A majority of British citizens support their government helping the
US locate and eliminate known terrorists with drone strikes abroad and
in the UK, according to a new survey, despite growing controversy over
civilians killed by drones.
Tuesday, March 26, 2013
54 percent of those surveyed said they support killing
individual terrorists abroad, and 31 percent indicated they were
against it. The joint survey was conducted by the University of
Surrey's Centre for International Intervention and defense think
tank the Royal United Services Institute (RUSI), in collaboration
The poll focused on reports that the UK has been helping the US
locate and kill people deemed terrorists. Survey participants were
shown the following text: “It was recently reported that the UK
Government might be passing information to US authorities to help
them carry out missile strikes from unmanned aircraft called
'drones' to kill known terrorists overseas in countries like
Pakistan, Yemen, and Somalia.”
When the survey guaranteed that no civilian lives would be lost
in the process and the drone strike would prevent an attack on the
UK, support rose to an overwhelming majority of 75 percent. A
further 52 percent of those surveyed expressed support for
eliminating known terrorists in the UK, and 57 percent of
responders favor targeting kidnappers and pirates.
However, when the risk to civilian lives was higher, support
dropped: If two or three innocent lives might be lost then support
dropped to just 43 percent, and if 10 to 15 civilians might be
killed then 32 percent supported the strike, the survey found.
Data from RUSI survey.
Women and younger participants were generally less supportive of
drone strikes than men and those over 60.
Responders remained divided over the question of whether drone
strikes result in better security in the West, with 32 percent
saying that drones strengthen security by eliminating terrorists,
while 31 percent said that security was being undermined by turning
locals against the west.
Rehman Chishti, Tory MP for Gillingham and Rainham, expressed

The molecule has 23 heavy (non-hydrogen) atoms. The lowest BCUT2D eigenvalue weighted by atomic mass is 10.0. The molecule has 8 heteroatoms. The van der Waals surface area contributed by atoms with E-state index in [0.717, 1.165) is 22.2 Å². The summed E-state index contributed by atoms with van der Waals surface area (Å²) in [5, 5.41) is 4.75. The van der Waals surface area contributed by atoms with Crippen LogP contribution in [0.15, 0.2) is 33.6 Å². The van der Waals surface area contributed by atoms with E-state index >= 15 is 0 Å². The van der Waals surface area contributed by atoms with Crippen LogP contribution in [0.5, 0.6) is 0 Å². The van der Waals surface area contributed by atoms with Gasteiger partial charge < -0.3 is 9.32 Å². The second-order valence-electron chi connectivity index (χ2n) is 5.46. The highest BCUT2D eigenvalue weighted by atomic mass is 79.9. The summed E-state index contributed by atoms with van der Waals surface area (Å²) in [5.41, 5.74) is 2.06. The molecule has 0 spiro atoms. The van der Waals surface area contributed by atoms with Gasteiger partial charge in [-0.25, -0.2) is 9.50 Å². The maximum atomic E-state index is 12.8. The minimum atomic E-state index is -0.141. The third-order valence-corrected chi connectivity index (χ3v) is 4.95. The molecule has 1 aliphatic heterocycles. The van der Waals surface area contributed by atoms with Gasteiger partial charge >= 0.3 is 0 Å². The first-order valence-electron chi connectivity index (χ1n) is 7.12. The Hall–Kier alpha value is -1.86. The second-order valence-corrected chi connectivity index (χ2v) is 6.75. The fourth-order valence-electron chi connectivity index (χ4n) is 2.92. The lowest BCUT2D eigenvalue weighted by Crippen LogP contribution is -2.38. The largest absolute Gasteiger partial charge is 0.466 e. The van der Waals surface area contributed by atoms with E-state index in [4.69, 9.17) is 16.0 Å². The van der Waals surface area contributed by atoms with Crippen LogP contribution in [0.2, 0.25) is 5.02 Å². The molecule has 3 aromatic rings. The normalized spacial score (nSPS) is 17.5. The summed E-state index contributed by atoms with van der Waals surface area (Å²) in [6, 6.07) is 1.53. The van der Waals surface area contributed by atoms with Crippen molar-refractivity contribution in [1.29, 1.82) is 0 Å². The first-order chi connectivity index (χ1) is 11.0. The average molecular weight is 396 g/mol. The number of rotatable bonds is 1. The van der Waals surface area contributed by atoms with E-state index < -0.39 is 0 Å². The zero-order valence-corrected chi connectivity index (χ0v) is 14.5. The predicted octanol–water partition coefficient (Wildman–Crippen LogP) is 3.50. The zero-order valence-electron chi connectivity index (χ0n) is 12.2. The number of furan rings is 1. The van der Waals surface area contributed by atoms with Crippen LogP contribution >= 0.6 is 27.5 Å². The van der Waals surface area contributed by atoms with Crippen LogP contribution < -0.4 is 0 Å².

concern over the UK’s current drone strike policy.
“There is currently a cloud of secrecy over the policy, rules
and procedures for drone strikes and the Government needs to
explain what they are,” Chishti told the Huffington Post.
"Currently 74 percent of Pakistanis see the United States as an
enemy and the lack of clarity fosters anti-Western sentiments,
which could be a danger to our own security.”
In the US, 65 percent of Americans support drone strikes carried
out by their country against suspected terrorists abroad, according
to a Gallup poll released on Monday.
US drone strikes abroad have been widely criticized by many
Members of the European Parliament stated earlier this month
that the US was putting global stability and international order at
risk by pursuing targeted drone strikes against suspected
At least 3,000 people, including a large number of civilians,
are said to have been killed by the controversial CIA drone program
in Pakistan, Somalia and Yemen since 2004, the Parliamentarians
Network for Conflict Prevention reported.
Earlier in March, the UN warned that US drone strikes in
Pakistan violate the country’s sovereignty. According to the Bureau
of Investigative Journalism, some 474 to 881 civilians, including
176 children, have been killed by the strikes, and another 1,300
In January, the UN began an investigation into civilian
casualties from drone strikes and other targeted killings in
Pakistan, as well as in several other countries. Its conclusions
are expected later in October.